STD Home > More Info on Saquinavir Interactions
How Does Saquinavir Work?Saquinavir is part of a group of HIV medications known as protease inhibitors. These medicines work by blocking a process that the HIV virus needs in order to multiply.
Like other viruses, HIV must use a person's own cells to reproduce. Once inside an infected cell, the HIV virus uses the cell to make DNA, which enables it to make new HIV viruses that can spread to other cells. The DNA is made into long strands that must be clipped into shorter, usable strands using enzymes called proteases.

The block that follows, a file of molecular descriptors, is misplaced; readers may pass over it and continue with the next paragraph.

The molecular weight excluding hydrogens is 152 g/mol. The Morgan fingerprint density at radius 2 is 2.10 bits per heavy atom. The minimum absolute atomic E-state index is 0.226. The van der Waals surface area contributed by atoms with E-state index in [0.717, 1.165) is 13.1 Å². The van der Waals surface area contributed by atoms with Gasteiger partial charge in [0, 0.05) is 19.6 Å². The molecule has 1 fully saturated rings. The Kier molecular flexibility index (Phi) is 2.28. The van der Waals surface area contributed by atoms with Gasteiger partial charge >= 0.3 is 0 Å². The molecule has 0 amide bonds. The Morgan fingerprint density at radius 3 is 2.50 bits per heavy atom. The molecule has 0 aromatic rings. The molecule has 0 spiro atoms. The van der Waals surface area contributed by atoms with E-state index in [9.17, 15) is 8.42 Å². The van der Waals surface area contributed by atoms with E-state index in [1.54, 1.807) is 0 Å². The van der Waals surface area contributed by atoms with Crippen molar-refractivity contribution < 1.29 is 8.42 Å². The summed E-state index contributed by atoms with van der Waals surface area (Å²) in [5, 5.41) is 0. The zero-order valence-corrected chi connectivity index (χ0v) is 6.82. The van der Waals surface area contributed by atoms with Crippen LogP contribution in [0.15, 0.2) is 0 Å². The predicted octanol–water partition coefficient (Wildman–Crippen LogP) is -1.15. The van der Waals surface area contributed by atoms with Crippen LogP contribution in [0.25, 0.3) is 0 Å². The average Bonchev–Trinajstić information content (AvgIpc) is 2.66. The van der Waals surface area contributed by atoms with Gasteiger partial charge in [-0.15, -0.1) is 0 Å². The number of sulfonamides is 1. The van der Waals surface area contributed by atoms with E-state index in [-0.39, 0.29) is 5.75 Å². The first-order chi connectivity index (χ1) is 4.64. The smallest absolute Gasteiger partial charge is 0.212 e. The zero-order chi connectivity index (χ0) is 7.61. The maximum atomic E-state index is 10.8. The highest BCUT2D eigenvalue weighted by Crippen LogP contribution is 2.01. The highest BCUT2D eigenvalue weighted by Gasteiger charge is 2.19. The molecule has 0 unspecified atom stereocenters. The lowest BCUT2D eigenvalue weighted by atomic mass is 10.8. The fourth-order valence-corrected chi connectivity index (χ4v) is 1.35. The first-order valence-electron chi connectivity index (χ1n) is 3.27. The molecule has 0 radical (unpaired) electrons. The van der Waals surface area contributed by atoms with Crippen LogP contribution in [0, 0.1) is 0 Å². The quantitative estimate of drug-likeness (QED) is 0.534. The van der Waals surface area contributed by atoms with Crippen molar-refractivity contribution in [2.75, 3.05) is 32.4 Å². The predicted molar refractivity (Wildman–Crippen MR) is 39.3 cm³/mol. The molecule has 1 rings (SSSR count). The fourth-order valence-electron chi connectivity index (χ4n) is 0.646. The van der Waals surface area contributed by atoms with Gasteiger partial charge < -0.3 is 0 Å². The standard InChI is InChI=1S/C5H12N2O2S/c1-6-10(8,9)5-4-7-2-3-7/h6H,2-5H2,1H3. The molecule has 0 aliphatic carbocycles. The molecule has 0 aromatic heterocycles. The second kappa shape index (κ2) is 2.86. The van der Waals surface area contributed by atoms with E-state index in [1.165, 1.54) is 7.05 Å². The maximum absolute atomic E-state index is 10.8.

Saquinavir is a protease inhibitor, which means that it stops protease enzymes from clipping DNA into short strands. Because the long, unclipped DNA strands cannot be used to make new viruses, this helps stop the spread of HIV to other uninfected cells. Saquinavir is not a cure for HIV or AIDS, however. Although it can help stop HIV from infecting healthy cells in the body, it does not help cells that have already been infected with the virus.
Saquinavir is always used in combination with ritonavir, which increases the level of saquinavir in the blood, helping it work better. This is known as "boosting." Ritonavir is used to boost several different HIV medications.